Politics Archives

  1. So tomorrow we will deem Congress “Non Essential” too, right? Maybe have them volunteer at a shelter or something on their newfound days off?

  2. car2go in Denver →

    I was one of the earliest to register for B-Cycle (Denver’s bike sharing system) and now I’m excited to sign up for car2go in Denver.

    Different from some existing car sharing services (which I’ve also tried), car2go has worked out a local ‘zone’ where if you park on the street (even in metered areas), you can leave the car there instead of being tied to specific parking lots of spots in the city. So, I can literally park in front of my house after taking a trip and use the app to find the nearest car (which may be in my neighborhood or on the same street where I work). It’s a great service and made me think of this quote:

    A developed country is not a place where the poor have cars. It’s where the rich use public transportation — Enrique Penalosa, Mayor of Bogota

    For a limited time, the $35 registration fee is waived if you use offer code “ROCKIES”. Check out car2go in Denver.

  3. Allow Tesla Motors to sell directly to consumers in all 50 states →

    A WhiteHouse.gov petition:

    States should not be allowed to prevent Tesla Motors from selling cars directly to customers. The state legislators are trying to unfairly protect automobile dealers in their states from competition. Tesla is providing competition, which is good for consumers.

    I’ve never appreciated the laws and relationships between car manufacturers, dealers, etc. I want to buy my cars directly. The established groups typically require legislation to maintain the status quo and I’d certainly like cars to be ‘disrupted’ by a company like Tesla.

    I feel the same is starting to happen in the alcohol industry

  4. The NSA Is Building the Country’s Biggest Spy Center – WIRED – March 15, 2012 →

    From over a year ago, an article by WIRED I had a started to draft a blog post about, is now extremely relevant:

    For the first time, a former NSA official has gone on the record to describe the program, codenamed Stellar Wind, in detail. William Binney was a senior NSA crypto-mathematician largely responsible for automating the agency’s worldwide eavesdropping network. A tall man with strands of black hair across the front of his scalp and dark, determined eyes behind thick-rimmed glasses, the 68-year-old spent nearly four decades breaking codes and finding new ways to channel billions of private phone calls and email messages from around the world into the NSA’s bulging databases. As chief and one of the two cofounders of the agency’s Signals Intelligence Automation Research Center, Binney and his team designed much of the infrastructure that’s still likely used to intercept international and foreign communications.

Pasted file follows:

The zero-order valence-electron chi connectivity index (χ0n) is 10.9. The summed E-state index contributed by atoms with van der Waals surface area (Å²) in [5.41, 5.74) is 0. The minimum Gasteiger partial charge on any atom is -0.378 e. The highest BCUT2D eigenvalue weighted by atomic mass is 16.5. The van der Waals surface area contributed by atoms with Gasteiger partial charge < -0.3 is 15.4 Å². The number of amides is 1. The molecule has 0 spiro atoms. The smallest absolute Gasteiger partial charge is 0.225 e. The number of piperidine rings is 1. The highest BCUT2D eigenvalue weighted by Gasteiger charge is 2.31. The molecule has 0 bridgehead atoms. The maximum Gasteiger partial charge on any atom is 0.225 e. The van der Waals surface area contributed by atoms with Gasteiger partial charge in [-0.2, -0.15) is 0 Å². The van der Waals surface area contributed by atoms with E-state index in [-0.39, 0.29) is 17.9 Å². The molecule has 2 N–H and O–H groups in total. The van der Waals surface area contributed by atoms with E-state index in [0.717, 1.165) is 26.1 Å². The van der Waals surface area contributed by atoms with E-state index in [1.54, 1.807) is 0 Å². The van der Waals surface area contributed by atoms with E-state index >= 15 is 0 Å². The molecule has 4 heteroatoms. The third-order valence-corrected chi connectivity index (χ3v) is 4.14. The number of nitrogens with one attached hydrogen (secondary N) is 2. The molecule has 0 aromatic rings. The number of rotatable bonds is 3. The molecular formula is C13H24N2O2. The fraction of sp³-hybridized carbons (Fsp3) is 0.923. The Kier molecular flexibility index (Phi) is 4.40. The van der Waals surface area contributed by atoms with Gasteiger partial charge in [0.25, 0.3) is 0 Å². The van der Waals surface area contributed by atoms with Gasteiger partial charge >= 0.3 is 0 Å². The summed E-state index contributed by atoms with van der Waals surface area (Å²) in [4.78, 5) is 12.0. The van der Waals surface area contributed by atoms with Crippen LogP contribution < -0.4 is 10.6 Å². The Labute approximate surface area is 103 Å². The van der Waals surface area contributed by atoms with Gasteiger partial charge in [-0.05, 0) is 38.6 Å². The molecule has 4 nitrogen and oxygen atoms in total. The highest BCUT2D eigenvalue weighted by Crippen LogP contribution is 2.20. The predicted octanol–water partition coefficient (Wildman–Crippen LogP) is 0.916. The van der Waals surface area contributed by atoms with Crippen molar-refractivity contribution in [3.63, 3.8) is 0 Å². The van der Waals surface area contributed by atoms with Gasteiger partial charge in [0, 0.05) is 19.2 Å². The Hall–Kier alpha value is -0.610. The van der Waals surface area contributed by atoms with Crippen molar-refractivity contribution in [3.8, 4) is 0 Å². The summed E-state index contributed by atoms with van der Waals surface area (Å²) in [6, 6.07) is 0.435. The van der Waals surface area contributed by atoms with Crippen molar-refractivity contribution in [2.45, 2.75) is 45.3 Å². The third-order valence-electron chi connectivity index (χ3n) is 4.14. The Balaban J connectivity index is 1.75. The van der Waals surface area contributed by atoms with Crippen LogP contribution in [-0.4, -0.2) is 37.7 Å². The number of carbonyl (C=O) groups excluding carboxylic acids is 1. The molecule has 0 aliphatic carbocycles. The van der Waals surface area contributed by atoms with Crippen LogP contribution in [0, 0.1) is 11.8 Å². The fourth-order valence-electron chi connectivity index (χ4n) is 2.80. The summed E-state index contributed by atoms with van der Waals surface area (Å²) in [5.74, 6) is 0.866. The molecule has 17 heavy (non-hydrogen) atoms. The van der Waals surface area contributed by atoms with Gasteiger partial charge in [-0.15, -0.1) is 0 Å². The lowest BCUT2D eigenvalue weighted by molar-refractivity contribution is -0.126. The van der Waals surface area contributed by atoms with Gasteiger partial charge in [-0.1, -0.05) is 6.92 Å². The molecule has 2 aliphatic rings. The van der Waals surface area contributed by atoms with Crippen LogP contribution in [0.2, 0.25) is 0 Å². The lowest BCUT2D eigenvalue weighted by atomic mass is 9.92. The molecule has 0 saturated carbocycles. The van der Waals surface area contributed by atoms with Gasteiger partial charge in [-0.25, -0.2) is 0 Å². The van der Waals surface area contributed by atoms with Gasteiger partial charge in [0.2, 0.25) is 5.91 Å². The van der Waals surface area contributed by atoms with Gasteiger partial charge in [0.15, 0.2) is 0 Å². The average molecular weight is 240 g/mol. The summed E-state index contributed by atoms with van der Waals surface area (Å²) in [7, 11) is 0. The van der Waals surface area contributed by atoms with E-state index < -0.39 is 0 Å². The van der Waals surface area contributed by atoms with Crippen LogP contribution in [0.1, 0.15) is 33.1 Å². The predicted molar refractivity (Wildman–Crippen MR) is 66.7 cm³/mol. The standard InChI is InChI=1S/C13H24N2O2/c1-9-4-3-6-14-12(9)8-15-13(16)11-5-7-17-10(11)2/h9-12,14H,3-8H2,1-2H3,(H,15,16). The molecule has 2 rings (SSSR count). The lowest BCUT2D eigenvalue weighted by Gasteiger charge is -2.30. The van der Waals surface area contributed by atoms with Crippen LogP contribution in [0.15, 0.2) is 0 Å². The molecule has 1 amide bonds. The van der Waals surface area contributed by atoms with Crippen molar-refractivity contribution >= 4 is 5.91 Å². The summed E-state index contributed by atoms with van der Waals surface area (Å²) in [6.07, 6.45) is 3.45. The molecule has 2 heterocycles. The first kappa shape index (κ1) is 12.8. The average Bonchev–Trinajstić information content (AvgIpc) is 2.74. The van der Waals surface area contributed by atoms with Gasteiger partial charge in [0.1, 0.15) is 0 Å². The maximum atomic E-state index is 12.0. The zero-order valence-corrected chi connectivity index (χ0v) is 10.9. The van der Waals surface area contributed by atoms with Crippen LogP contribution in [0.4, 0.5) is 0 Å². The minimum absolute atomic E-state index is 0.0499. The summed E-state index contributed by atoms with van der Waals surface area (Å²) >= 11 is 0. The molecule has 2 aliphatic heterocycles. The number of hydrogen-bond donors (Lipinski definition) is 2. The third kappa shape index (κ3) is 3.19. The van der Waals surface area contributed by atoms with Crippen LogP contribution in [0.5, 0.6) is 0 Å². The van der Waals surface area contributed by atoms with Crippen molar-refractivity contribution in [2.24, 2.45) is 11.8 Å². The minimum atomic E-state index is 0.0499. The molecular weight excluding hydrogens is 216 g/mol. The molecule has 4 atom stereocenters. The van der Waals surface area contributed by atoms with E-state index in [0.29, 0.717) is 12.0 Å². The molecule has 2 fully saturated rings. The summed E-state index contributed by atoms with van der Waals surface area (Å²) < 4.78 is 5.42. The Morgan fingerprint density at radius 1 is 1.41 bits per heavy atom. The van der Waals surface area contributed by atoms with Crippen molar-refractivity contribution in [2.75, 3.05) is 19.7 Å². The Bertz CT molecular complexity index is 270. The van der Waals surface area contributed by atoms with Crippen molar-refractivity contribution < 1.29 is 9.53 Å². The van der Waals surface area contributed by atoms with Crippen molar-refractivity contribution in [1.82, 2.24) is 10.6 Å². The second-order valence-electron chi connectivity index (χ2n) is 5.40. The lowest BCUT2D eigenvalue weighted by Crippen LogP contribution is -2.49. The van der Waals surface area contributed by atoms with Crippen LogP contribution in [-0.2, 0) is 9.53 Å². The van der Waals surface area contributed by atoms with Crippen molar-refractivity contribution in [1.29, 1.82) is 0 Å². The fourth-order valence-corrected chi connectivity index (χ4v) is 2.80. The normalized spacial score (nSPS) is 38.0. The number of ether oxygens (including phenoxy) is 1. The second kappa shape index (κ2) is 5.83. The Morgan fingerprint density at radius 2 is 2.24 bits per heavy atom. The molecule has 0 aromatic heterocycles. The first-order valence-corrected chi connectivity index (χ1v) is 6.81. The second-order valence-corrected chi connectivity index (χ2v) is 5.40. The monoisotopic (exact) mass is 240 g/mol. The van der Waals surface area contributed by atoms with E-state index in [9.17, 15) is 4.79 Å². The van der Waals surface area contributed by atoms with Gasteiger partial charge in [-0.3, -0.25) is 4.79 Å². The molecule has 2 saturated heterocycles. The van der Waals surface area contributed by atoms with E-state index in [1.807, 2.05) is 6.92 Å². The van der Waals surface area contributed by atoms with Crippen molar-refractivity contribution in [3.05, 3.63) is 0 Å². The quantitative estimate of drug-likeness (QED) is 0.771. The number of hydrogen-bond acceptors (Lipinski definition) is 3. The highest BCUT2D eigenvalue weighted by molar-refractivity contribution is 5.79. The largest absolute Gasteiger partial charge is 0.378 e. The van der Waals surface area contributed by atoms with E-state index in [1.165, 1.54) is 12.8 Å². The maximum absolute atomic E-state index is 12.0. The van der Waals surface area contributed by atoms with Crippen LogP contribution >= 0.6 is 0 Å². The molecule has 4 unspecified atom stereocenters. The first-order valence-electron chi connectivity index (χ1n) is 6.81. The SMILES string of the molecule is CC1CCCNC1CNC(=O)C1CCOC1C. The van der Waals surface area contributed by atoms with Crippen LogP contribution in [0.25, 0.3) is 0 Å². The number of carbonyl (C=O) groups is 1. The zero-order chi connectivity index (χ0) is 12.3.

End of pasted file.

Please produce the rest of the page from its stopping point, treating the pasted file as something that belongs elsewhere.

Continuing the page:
My guess: Google, Apple, etc. are not knowingly handing data over, just “named” as sources the NSA is obviously interested in harvesting. As the Wired article describes, the NSA is intercepting data (at the lowest levels possible) and currently or planning to decrypt, decypher, and extract as much as they can…

  5. When Did You Choose to Be Straight?

    Obviously this is a compilation of hand-picked interviews, but this video certainly shows a refreshing amount of “a-ha” moments after asking a different (better?) question. I was surprised to learn this was conducted in Colorado Springs given the composure of the community (very large population but not very diverse demographically, very Evangelical Christian and politically…

  6. The NRA press conference must be some sort of “Mayan apocalypse” version of an April Fool’s Day joke, right?

  7. Not Shaking Hands →

    David Cohen has a good observation about shaking hands:

    The handshake is thought to have developed as a gesture of peace, to show that neither side was carrying a weapon in their right hand. Since I’m not really afraid that anyone I meet at a conference will be carrying a spear, you’d think we could just move past this tradition.

    I’ve tried pre-empting friends and folks I’ve met before with a fist-bump to avoid the germy, awkward palm-to-plam interaction. It’s less-often received as ‘inappropriate’ or a cultural “faux pas” and I can’t help but think President Obama is mostly to thank for that. But new encounters don’t feel right with a bump… for now.